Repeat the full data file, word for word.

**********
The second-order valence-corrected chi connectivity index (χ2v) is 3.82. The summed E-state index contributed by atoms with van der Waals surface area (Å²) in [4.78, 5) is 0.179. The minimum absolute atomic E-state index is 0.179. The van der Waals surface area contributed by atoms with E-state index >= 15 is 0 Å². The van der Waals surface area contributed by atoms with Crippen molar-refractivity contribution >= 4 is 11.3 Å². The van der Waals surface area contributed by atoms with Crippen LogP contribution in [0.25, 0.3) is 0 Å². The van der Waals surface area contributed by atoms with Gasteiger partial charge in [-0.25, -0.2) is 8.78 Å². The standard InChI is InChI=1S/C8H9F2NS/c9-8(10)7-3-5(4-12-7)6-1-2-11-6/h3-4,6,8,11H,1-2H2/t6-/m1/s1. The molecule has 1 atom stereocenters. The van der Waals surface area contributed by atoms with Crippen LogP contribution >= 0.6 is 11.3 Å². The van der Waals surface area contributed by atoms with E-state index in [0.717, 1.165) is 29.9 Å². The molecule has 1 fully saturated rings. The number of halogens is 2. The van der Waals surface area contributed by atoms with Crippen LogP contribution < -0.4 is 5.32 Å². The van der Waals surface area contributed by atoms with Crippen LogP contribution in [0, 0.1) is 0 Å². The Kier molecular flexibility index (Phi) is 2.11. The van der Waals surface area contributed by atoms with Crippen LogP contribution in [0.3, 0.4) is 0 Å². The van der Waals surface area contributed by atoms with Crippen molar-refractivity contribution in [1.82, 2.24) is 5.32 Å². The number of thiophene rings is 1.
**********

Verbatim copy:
The second-order valence-corrected chi connectivity index (χ2v) is 3.82. The summed E-state index contributed by atoms with van der Waals surface area (Å²) in [4.78, 5) is 0.179. The minimum absolute atomic E-state index is 0.179. The van der Waals surface area contributed by atoms with E-state index >= 15 is 0 Å². The van der Waals surface area contributed by atoms with Crippen molar-refractivity contribution >= 4 is 11.3 Å². The van der Waals surface area contributed by atoms with Crippen LogP contribution in [0.25, 0.3) is 0 Å². The van der Waals surface area contributed by atoms with Gasteiger partial charge in [-0.25, -0.2) is 8.78 Å². The standard InChI is InChI=1S/C8H9F2NS/c9-8(10)7-3-5(4-12-7)6-1-2-11-6/h3-4,6,8,11H,1-2H2/t6-/m1/s1. The molecule has 1 atom stereocenters. The van der Waals surface area contributed by atoms with Crippen LogP contribution >= 0.6 is 11.3 Å². The van der Waals surface area contributed by atoms with E-state index in [0.717, 1.165) is 29.9 Å². The molecule has 1 fully saturated rings. The number of halogens is 2. The van der Waals surface area contributed by atoms with Crippen LogP contribution < -0.4 is 5.32 Å². The van der Waals surface area contributed by atoms with Crippen LogP contribution in [0, 0.1) is 0 Å². The Kier molecular flexibility index (Phi) is 2.11. The van der Waals surface area contributed by atoms with Crippen LogP contribution in [0.3, 0.4) is 0 Å². The van der Waals surface area contributed by atoms with Crippen molar-refractivity contribution in [1.82, 2.24) is 5.32 Å². The number of thiophene rings is 1.